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Salient: Victoria University Students' Paper. Vol. 30, No. 10. 1967.

Sgt Pepper plus platoon of pops

Sgt Pepper plus platoon of pops

After a prolonged period of stagnation when groups churned out seemingly unending amounts of uninteresting material, pop music has begun to develop once again —there is still a large amount of trash being released but there is also much original music.

The British scene is still holding its paramount position—the Beatles are still God; the recent wave of protests about the jail sentences imposed on Mick Jagger and Keith Richards did not stem from the teenage "trendies" only, but also moved such august journals as "The Times"; The Hollies, Alan Price Set, Small Faces, Kinks. Yardbirds, Cream, and the Who are all turning out interesting records. In London's "Town" magazine, Julia Dobson comments that the lyrics "are often refreshing, titles even more so. Have you seen your mother baby standing in Strawberry fields waiting for Mathew and Son, is an inconceivable improvement on Carolina Moon Catching a falling star."

Many of the groups established during the early days of "Beat" music have recently split up and some of these changes have resulted in a progression in the type of material —since the Yardbirds lost Jeff Beck they have reestablished themselves and Beck has also shown promise with Hi Ho Silver Lining, the "newlook" Tremeloes (without Brian Poole) have jumped right to the top with Silence Is Golden, Stevie Winwood's new group "Traffic" sound promising although what the Spencer Davis group will do without him no one knows. All in all 1967 is definitely a year of rejuvenation.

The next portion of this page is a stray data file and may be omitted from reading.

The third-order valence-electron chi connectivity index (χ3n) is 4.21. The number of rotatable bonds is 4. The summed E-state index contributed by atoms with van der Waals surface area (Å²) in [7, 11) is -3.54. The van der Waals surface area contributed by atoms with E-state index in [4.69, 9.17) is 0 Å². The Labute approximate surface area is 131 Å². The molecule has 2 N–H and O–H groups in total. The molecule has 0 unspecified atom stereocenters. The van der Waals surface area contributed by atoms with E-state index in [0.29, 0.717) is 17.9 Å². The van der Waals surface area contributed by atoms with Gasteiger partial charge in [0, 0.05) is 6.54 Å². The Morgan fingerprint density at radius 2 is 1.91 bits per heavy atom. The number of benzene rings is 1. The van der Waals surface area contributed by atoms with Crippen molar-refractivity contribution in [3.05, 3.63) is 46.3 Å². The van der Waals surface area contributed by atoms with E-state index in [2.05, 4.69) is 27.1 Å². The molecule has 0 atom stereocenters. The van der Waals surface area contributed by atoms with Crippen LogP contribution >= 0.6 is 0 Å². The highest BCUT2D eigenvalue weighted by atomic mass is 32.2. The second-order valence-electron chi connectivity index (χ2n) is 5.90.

The Beatles—what can anyone say about them? After careful listening to Sergeant Peppers Lonely Hearts Club Band (Para-phone PCSM 7027 Stereo) I am convinced that the allbum even supersedes Revolver. The tunes are more complex, the orchestral backings are extremely colourful—ranging from sitar, tabla etc, to old musichall style, to Tchaikovskylike brass chords, but the performances never seem pseudo or hackneyed.

It is rumoured that this LP will be one of the most expensive ever produced. Gone are the days when a track would be run through, rehearsed, arranged and a master tape recorded, all In two hours. Now they frequently arrive at the studio with only a vague thought or rough set of lyrics, which they then proceed to play about with, for hours, or often days.

The Love Me Do lyrics have certainly disappeared—

"Read the news today, oh boy About a lucky man who made the grade and though the news was rather sad well I just had to laugh I saw the photograph He blew his mind out in a car He didn't notice the lights had changed."

The record has been issued in stereo only, the recording is exceptionally good, as is to be expected with EMT's "princes of Pop."

With the Beatles having achieved such musical heights, it is difficult for any other group to even contend for runner-up, as most other pop music scunds so trite in comparison to Sergeant Pepper. As long as one doesn't play Between the Buttons (Decca SKLM 4852 Stereo) too soon after the Beatles, the true worth of the Rolling Stones comes through. While not possessing the melodic inventiveness of Lennon and McCartney, the group certainly manage to come up with slightly controversial subject matter, and of course they would never think of disappointing—for example Who's Been Sleeping Here?